NEW YORK -- There’s a good reason why DVD piracy has become the domain of organized crime groups: Bootlegging films carries a higher profit margin than selling illegal drugs -- and a far lower risk of getting arrested.
That's why, according to a new report
by the RAND Corporation, a U.S. think tank, film piracy has become a key part of Russian organized crime’s illegal business portfolio, along with drugs, money laundering, extortion, and human smuggling.
Gregory Treverton, a co-author of the report, directs the Center for Global Risk and Security at RAND.
“What we do know is that the profit margin -- not the profit, but the profit margins -- are much greater for film piracy even than for narcotics," Treverton said. "So, another reason to be involved -- and as we said, yet another reason for crime to be involved -- is because the penalties for piracy are relatively light by comparison, say, to drug trafficking. So, you have something with a very high profit margin, fairly low risk of enforcement -- that seems like a pretty good addition to your criminal portfolio.”
Treverton says RAND's objective was to learn more about the relationship between piracy, organized crime, and government officials in producing “protected space” for crime. He says the report’s 14 case studies provide compelling evidence of a broad connection between film piracy and organized crime.
The study sought "to use the cases to understand more about how -- for a combination of reasons, starting with corruption but also going to the stakes of politicians -- this protected space for crime gets created in a number of different countries. That’s what we looked at Russia, Mexico, and Japan,” Treverton said. Bribes And Pay-Offs
The report says Russia’s widespread corruption, particularly in law enforcement, provides numerous opportunities for pirates to take advantage of weak rule of law.
For instance, the officers from the economic crimes squad are known to shut a business down without cause, only to require payment later to restart the business.
And if criminals want to preempt a police raid, the going rate for advance warning on an impending search of a piracy outfit is about $30,000.
In 2005 alone, 4,269 Russian police officers were charged with corruption-related crimes, according to the report.
Mark Esper, the executive vice president of the U.S. Chamber of Commerce’s Global Intellectual Property Center in Washington, told RFE/RL that Russia and China top the list for intellectual property-rights violations, according to another report carried out recently by the U.S. government. At the same time, he says, there is some modest improvement in the situation compared to a decade ago.
Esper notes that a part of Russia's civil code that covers intellectual property rights went into effect on January 1. "So, it’s fair to say there’s been progress in terms of the legal code; but it’s not clear [if] there’s been progress in terms of enforcement," he said. "When you have a system that’s fraught with some degree of corruption at both the official level and law enforcement level, it’s very challenging to crack down and reduce these violations.”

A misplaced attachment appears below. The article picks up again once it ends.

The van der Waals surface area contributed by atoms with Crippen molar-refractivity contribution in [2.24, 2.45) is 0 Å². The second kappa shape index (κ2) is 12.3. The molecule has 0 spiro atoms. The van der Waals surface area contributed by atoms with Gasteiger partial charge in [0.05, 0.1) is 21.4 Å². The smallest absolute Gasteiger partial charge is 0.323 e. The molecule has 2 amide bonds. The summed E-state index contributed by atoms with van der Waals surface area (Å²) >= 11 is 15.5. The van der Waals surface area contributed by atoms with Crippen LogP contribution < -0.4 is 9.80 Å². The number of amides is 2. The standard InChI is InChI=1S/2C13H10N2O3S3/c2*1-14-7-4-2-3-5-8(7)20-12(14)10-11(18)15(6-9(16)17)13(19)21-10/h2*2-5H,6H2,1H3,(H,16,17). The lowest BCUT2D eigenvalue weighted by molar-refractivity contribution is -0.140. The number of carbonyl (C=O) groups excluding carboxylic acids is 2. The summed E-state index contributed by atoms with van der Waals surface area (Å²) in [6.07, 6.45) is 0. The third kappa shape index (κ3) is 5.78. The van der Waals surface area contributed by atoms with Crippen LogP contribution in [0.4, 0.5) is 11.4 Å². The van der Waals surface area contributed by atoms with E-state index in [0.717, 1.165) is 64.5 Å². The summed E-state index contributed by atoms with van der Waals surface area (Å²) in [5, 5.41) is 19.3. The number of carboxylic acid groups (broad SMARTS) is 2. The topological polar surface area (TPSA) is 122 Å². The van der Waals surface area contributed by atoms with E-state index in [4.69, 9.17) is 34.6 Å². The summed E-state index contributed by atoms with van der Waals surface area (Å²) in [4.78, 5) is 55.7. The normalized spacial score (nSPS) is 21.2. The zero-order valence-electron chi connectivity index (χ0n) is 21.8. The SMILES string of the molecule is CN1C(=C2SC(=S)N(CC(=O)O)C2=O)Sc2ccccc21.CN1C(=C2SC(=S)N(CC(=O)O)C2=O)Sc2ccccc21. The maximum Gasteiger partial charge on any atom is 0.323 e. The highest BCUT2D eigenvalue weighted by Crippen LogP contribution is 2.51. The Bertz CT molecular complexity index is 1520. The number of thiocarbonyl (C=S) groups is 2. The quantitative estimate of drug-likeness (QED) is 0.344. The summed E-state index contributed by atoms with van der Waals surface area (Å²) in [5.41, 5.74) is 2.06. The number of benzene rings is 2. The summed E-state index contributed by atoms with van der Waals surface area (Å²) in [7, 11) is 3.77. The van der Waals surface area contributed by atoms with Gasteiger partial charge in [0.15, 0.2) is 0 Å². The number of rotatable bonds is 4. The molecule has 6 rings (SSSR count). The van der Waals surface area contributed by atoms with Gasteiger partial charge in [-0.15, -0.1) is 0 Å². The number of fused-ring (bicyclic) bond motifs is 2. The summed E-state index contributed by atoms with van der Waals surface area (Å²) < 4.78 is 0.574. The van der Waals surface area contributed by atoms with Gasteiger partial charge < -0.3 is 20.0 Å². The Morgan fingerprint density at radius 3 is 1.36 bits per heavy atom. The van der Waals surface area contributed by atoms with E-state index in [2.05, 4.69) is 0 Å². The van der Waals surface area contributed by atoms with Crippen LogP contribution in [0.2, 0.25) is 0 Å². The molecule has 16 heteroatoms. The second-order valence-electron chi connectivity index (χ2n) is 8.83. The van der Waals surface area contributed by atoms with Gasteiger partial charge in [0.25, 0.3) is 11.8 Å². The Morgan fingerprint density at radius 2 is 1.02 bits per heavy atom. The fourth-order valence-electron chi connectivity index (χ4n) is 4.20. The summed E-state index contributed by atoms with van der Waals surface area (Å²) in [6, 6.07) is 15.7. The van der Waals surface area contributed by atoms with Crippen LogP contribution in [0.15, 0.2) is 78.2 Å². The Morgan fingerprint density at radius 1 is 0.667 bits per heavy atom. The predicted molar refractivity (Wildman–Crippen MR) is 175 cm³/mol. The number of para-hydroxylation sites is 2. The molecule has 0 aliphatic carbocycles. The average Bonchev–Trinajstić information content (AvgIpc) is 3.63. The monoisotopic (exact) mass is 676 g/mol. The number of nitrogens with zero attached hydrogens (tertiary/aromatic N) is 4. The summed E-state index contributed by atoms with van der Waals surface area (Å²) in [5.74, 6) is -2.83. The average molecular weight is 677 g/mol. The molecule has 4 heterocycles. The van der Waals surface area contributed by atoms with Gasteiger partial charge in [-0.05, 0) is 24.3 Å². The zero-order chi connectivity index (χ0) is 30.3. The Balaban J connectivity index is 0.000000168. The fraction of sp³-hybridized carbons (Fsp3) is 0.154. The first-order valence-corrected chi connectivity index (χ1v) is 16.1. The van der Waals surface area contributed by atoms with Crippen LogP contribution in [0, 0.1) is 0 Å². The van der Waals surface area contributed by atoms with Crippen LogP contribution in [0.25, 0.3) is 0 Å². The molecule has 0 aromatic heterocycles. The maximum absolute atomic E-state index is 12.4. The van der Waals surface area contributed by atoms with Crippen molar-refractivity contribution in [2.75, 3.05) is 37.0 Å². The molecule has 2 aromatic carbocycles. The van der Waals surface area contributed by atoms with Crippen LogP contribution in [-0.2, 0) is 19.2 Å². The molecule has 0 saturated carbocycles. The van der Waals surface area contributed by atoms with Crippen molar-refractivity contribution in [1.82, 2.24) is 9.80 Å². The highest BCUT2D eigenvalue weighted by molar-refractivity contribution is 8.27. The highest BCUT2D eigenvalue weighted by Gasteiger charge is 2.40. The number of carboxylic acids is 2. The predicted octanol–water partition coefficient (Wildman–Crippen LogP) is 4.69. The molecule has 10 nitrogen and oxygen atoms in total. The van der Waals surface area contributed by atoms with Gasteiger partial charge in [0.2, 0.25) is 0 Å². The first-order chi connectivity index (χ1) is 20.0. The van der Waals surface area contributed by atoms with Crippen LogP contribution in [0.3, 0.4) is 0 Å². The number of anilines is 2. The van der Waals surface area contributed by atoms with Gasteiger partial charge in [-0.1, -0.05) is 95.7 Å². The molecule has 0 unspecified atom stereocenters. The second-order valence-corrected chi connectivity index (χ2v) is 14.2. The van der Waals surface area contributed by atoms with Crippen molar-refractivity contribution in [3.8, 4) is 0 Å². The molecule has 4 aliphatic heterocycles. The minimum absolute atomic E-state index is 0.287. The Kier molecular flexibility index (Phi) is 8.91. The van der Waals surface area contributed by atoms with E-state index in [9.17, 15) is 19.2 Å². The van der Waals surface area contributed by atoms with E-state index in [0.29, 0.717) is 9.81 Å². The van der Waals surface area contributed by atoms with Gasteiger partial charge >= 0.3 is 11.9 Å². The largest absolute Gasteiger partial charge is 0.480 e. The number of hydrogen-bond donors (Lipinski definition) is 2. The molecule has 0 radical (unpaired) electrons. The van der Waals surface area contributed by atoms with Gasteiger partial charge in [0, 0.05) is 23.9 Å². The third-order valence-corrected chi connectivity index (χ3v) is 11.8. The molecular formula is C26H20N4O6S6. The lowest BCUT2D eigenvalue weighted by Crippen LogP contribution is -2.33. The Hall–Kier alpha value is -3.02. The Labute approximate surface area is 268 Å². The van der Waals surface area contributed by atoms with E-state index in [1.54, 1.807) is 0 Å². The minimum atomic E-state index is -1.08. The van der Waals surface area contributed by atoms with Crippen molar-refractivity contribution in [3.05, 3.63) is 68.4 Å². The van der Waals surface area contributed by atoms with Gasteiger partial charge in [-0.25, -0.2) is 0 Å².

Esper says the weakest point in Russia with regard to intellectual property violations is enforcement. Indeed, the Rand report highlights the close ties of pirates and enforcement officials willing to be paid off.
The most notable Russia-related case analyzed in the report is that of Alexander Tarantsev.
According to Russian experts on organized crime, Tarantsev controlled pirate markets in Moscow and often used bribery to influence corrupt officials. His case, the report says, highlights the links between pirates and authorities, not only through bribery but also through careful cultivation of relationships with senior politicians and officials. It is also noteworthy for highlighting the continuing violence associated with piracy.
Political Will Needed
Treverton of RAND Corporation says that in China, there has been improvement on the part of the authorities to enforce internationally adopted rules for intellectual property. But the problem is that these enforcements are ignored at the local level -- and the same is largely true of Russia.
“Ten years ago, people would say ‘Why should we worry about some rich Hollywood studio?’" Treverton said. "The language has changed a bit, again [it is] unclear at least to me what their real ability to enforce their will on the various regions of Russia would be even if they wanted to. Probably this is still not an issue on which they’re going to spend many political chips.”
Esper of the U.S. Chamber of Commerce says the RAND report underscores the political will of governments as the most important element to weaken or sever the link between film piracy and organized crime. “Without that type of political will, the resolve to address this crime trickles down into law enforcement and into those persons on the ground really dealing with it," he said.
But even political will is dependent on another factor: strong legislation.
"There have been some improvements in Russia’s civil code and some political commitments made with regard to [WTO] treaty obligations and those are positive steps forward," Esper said. "But you have to have strong legislation, enforcement legislation, and other types of measures to protect this industry from crime, from counterfeiters, from pirates.”